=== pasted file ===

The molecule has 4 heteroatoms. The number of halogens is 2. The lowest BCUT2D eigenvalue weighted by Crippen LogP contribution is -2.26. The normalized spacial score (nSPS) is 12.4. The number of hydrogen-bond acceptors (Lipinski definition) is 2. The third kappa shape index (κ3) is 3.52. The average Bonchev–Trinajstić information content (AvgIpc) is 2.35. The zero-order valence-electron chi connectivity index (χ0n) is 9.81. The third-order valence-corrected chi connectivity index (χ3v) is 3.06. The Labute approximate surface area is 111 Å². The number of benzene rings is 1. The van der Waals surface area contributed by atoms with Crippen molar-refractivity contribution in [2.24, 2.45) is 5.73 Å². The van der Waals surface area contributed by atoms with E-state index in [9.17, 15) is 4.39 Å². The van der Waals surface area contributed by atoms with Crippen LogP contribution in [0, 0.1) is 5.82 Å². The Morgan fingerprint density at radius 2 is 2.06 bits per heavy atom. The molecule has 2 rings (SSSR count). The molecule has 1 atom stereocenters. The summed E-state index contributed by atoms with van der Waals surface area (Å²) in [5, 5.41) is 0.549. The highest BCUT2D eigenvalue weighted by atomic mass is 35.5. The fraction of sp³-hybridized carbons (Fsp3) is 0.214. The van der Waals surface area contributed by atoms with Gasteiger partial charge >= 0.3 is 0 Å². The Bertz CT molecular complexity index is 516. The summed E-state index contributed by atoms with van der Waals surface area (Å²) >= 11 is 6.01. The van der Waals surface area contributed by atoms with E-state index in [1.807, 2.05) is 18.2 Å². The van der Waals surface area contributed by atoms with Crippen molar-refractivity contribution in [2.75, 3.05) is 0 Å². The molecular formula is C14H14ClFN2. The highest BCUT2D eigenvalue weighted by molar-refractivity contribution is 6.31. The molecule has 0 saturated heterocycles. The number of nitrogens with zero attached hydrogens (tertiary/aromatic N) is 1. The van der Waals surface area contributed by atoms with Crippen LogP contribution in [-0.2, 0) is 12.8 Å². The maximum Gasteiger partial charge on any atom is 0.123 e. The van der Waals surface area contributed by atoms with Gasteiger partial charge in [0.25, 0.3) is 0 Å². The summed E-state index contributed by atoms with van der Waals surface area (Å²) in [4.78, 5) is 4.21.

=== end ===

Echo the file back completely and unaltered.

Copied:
The molecule has 4 heteroatoms. The number of halogens is 2. The lowest BCUT2D eigenvalue weighted by Crippen LogP contribution is -2.26. The normalized spacial score (nSPS) is 12.4. The number of hydrogen-bond acceptors (Lipinski definition) is 2. The third kappa shape index (κ3) is 3.52. The average Bonchev–Trinajstić information content (AvgIpc) is 2.35. The zero-order valence-electron chi connectivity index (χ0n) is 9.81. The third-order valence-corrected chi connectivity index (χ3v) is 3.06. The Labute approximate surface area is 111 Å². The number of benzene rings is 1. The van der Waals surface area contributed by atoms with Crippen molar-refractivity contribution in [2.24, 2.45) is 5.73 Å². The van der Waals surface area contributed by atoms with E-state index in [9.17, 15) is 4.39 Å². The van der Waals surface area contributed by atoms with Crippen LogP contribution in [0, 0.1) is 5.82 Å². The Morgan fingerprint density at radius 2 is 2.06 bits per heavy atom. The molecule has 2 rings (SSSR count). The molecule has 1 atom stereocenters. The summed E-state index contributed by atoms with van der Waals surface area (Å²) in [5, 5.41) is 0.549. The highest BCUT2D eigenvalue weighted by atomic mass is 35.5. The fraction of sp³-hybridized carbons (Fsp3) is 0.214. The van der Waals surface area contributed by atoms with Gasteiger partial charge >= 0.3 is 0 Å². The Bertz CT molecular complexity index is 516. The summed E-state index contributed by atoms with van der Waals surface area (Å²) >= 11 is 6.01. The van der Waals surface area contributed by atoms with E-state index in [1.807, 2.05) is 18.2 Å². The van der Waals surface area contributed by atoms with Crippen molar-refractivity contribution in [2.75, 3.05) is 0 Å². The molecular formula is C14H14ClFN2. The highest BCUT2D eigenvalue weighted by molar-refractivity contribution is 6.31. The molecule has 0 saturated heterocycles. The number of nitrogens with zero attached hydrogens (tertiary/aromatic N) is 1. The van der Waals surface area contributed by atoms with Crippen LogP contribution in [-0.2, 0) is 12.8 Å². The maximum Gasteiger partial charge on any atom is 0.123 e. The van der Waals surface area contributed by atoms with Gasteiger partial charge in [0.25, 0.3) is 0 Å². The summed E-state index contributed by atoms with van der Waals surface area (Å²) in [4.78, 5) is 4.21.